The two doctors, Dr Eri Tanaka and Dr Hiroshi Nakane based on the above medical diagnosis concluded ‘Brain Death,’ and affixed their seals on the report at 4.45 pm on 10th January.

The commonly accepted medical definition of brain death, as also mentioned in an article ‘The diagnosis of brain death’ by Ajay Kumar Goila and Mridula Pawar is ‘the irreversible loss of all functions of the brain, including the brainstem. These include coma, absence of brainstem reflexes, and apnoea. A patient determined to be brain dead is legally and clinically dead.’

The Neurocritical Society Publishing in the University of Yale says, ‘If the clinician has any doubt as to whether there can be even minimal recovery, brain death is not declared. A determination of brain death means that the patient has died; brain death is irreversible.’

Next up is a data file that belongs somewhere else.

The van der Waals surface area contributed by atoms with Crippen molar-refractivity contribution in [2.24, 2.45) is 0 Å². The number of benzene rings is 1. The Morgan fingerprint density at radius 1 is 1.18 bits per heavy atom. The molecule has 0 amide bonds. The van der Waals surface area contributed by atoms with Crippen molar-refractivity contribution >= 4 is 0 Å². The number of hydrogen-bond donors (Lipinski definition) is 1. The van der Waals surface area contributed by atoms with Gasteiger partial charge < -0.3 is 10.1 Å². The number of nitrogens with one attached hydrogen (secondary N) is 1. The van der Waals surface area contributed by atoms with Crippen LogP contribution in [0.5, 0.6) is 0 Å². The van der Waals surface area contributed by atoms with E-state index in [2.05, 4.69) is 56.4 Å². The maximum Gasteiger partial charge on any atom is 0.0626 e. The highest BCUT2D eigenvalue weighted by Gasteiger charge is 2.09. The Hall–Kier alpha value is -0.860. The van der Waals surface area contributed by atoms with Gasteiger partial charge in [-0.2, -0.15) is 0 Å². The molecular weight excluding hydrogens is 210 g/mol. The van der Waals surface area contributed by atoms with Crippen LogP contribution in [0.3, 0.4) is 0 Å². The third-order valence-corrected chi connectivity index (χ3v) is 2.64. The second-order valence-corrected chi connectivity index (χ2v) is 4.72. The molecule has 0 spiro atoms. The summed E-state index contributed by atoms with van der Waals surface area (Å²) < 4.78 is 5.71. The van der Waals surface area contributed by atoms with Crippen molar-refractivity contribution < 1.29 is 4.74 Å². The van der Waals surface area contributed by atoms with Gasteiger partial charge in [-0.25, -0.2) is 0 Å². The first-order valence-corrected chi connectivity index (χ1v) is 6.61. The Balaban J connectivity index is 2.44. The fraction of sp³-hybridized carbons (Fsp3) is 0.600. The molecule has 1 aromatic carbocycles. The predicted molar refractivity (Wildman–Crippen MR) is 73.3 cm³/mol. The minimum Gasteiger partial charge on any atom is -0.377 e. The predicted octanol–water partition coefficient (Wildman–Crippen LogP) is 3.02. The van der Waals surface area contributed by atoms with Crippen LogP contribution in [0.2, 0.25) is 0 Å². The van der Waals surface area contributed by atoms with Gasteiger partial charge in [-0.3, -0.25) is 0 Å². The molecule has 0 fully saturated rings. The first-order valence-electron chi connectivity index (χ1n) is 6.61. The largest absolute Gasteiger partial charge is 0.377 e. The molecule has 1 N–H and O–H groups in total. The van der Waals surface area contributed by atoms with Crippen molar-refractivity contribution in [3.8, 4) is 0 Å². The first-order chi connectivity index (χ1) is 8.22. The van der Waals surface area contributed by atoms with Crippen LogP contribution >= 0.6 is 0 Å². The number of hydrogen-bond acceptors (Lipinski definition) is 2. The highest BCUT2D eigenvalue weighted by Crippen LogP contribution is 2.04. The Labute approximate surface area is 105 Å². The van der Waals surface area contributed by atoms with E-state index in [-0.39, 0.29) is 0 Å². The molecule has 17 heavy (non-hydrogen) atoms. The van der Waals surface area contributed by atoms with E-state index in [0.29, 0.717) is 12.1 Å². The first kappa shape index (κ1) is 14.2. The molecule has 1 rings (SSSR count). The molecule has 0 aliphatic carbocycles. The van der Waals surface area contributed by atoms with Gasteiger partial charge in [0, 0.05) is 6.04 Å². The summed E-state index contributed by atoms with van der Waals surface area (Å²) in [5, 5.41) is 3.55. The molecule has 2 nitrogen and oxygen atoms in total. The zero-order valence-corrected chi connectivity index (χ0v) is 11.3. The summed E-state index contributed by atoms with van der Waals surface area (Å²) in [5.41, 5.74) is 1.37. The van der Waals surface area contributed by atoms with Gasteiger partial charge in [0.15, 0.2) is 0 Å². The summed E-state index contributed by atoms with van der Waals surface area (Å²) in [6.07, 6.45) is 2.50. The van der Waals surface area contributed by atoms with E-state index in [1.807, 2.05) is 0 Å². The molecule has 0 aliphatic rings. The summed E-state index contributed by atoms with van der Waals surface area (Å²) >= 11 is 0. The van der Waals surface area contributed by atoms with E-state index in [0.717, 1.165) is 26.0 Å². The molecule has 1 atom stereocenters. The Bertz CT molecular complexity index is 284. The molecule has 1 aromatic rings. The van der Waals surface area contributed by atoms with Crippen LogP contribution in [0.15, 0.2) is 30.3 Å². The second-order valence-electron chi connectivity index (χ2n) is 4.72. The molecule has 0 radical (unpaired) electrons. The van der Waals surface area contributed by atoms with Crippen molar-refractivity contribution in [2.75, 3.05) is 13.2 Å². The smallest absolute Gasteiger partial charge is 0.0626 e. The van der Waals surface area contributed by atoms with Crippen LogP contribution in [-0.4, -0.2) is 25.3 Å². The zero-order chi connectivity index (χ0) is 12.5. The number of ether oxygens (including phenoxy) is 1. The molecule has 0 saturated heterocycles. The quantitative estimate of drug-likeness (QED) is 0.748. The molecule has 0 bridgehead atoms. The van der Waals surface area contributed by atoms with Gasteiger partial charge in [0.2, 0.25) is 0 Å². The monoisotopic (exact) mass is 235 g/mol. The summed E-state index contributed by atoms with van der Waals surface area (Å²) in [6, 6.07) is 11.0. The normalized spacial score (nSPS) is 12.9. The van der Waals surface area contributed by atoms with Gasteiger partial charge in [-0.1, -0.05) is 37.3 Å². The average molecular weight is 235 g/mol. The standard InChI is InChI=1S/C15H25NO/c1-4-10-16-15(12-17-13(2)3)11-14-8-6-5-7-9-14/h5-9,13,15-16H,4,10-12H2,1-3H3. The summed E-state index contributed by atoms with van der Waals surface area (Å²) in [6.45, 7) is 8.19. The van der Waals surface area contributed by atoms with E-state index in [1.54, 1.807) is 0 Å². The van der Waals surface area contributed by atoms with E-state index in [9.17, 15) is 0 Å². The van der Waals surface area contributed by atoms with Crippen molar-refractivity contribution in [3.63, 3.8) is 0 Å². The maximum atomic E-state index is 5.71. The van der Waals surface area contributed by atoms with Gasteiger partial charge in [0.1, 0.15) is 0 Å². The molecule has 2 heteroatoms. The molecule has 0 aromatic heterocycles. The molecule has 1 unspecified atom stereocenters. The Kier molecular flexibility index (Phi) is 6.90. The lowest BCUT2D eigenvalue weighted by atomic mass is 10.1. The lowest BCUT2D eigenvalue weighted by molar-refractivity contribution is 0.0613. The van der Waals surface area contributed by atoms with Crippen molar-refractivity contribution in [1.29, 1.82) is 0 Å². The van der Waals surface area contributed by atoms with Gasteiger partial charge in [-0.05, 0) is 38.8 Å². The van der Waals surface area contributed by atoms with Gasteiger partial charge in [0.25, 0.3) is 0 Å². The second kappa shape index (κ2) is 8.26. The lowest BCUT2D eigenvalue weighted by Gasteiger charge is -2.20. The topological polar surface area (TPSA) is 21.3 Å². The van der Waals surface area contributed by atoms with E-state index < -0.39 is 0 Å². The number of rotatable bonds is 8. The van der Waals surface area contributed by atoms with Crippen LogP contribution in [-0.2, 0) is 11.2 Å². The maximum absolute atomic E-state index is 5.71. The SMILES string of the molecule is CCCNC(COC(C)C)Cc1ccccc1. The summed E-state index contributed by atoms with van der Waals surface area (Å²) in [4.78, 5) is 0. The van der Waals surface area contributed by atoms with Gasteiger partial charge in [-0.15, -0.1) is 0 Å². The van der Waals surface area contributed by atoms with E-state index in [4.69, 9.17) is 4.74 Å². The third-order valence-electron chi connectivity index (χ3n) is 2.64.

It also says, “In the case of brain death, the brain no longer functions, meaning that the patient has suffered injuries so severe that they cannot possibly recover. The patient has passed away. And yet the patient might appear to be sleeping because he or she seems to be breathing and still has a beating heart. We can see how this can be misleading to anyone viewing the body. The breathing appearance comes from the ventilator (breathing machine), and this allows the heart to keep beating. As soon as the machine is disconnected, breathing and the heart beating will stop. It can be hard for families to grasp the finality of their loved one’s death in the wake of these conditions.”